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Universal challenges of managers with Tsars

The trainer in project management stood before a room of twenty Russians in a city two hours East of Moscow by plane, near the birthplace of Tchaikovsky and home to the Kalashnikov factory, a city of onion-domed churches and warm convivial cafés, whilst outside in Winter it can touch -40C. 

The Russians present were tough oil-industry workers, from as far away as 8 hours drive through the silver birch forests. In the winter snow the silver glistens white on white. The twenty Russians were solemn. The interpretor had just translated the vital importance for a project of a committed sponsor, and above all the critical skill of a project manager of managing upwards for the project’s vision, success factors, risks, performance indicators, and key decisions to be clarified on time.

And the Russians looked like stone, the atmosphere sullen. Russians can take a while to warm up, especially with icicles being scraped off the overhanging roof and a naive head office consultant standing in front of them imploring them to listen. Later on in the week this Russian group will become effusive and soulful. But, for now the ice needs to be cracked. 

In Russia the top manager is like a Tsar; so the trainer tells a story. "This is how it is in Western Europe: When you want to communicate or sell something to a top manager, you have to call them 50 times. And they won’t be there. The manager will be in a meeting, then on the phone, then not to be disturbed, then away on a mission. And then after many calls, you’ll ask to speak to the assistant. And the assistant will be busy on the phone and not to be disturbed. And then one day, maybe after twenty calls, you’ll manage to speak to the assistant. And you’ll treat the assistant with lots of respect, explaining the reasons for your call and why it’s important. And then one day the assistant will open the door to the top manager." "How does it work in Russia?" A big guffaw from the group: “That’s how it works in Russia.”  They’ve warmed up. Perhaps, we’re not so different after all.

The Russians like to test your mettle.  "Who are these flashy consultants with their fancy methods, thinking they can tell us what to do?" Dogma will get you nowhere. You have to respect a proud culture; and all cultures are proud.  The Kalashnikov AZ47 was a wonder project; it includd a work breakdown structure with cost and value analysis for every work package.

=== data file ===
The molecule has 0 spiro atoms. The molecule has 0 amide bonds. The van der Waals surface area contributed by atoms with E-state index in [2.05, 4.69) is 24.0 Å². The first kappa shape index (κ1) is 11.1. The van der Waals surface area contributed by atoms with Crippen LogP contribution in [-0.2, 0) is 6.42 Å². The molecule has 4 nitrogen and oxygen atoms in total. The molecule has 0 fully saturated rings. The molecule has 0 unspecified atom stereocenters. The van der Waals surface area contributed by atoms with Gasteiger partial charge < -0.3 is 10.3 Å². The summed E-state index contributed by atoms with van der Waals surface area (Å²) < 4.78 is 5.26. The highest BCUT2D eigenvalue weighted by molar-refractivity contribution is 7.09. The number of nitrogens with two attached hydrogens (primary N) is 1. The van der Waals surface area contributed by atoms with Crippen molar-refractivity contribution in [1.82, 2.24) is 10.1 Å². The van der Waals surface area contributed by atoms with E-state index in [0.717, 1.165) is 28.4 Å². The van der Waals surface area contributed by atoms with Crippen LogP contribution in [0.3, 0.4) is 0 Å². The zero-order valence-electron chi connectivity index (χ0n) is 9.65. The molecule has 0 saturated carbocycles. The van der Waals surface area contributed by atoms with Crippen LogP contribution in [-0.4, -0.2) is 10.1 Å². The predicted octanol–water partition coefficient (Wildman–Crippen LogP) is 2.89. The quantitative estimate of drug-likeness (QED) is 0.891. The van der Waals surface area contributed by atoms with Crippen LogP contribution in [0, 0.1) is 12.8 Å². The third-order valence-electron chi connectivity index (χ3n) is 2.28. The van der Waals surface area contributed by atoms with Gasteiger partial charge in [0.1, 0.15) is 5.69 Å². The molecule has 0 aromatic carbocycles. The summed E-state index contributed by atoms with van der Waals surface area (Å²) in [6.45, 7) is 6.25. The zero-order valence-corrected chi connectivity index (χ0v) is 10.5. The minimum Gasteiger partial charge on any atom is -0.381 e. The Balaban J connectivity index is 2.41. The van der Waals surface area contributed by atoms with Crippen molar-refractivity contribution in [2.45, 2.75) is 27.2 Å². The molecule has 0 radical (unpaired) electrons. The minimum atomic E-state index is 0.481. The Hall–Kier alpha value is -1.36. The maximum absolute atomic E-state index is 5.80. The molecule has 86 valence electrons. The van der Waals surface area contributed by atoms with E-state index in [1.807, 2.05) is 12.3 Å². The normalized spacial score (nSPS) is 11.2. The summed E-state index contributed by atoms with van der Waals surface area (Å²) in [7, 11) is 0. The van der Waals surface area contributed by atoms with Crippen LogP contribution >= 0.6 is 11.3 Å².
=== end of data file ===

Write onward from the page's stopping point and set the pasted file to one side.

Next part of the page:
Next course, in a famous town near Kazakhstan, the top manager was a poet, a latter day Pushkin. Everyone roared as he recounted his verse, in Russian. "What is it this time? This not work in Russia?"  "This project was successful because in 1947 we had one project manager, Josef Stalin."  Eyes looking down, eyes looking up, heads shaking, shoulders heaving with mirth, red faces, glee; not one person's body language like another. 

"Surely Stalin was the sponsor, not the project manager?"  "He was the project manager!"  More laughter.  "Then why was the AZ47 project finished in 1948?"  Red faces turn gleeful, and glee goes red. 


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Transversality Game

Transversality game

The transversality game can make a great contribution to an organisation that is improving the ability of its staff to work effectively across organisational boundaries.  This product offers you a method (the transversality index), a tool for thinking about transversality and a game that puts the stress on cooperation under pressure.

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Preview project games

Transversality is a word used for working across functional boundaries, for integrating disciplines and even for working in inter-cultural teams.  Usually transversality suggests horizontal communication and cooperation.  The skills of working across boundaries are just as important vertically up and down the organisation, and between different organisations. In all of these cases, an effort is necessary to understand the other parties and to invest in collaboration.

This activity is about teams that must share resources in order to succeed, but the resources are not evenly distributed. The teams must bother compete and cooperate, which is similar to many kinds of business situation and human interaction. A number of different variants are suggested to help you adjust the concept and use the game in different ways.  

There are two other resources contained within this product that can help to develop the theme of transversality: a transversality matrix to explore and develop the different kinds of actions that stimulate and encourage transversality; and guidelines for how to create a transversality index, quiz or questionnaire within an organisation based upon different people’s understanding of the constraints and contributions of other departments than their own. 

 


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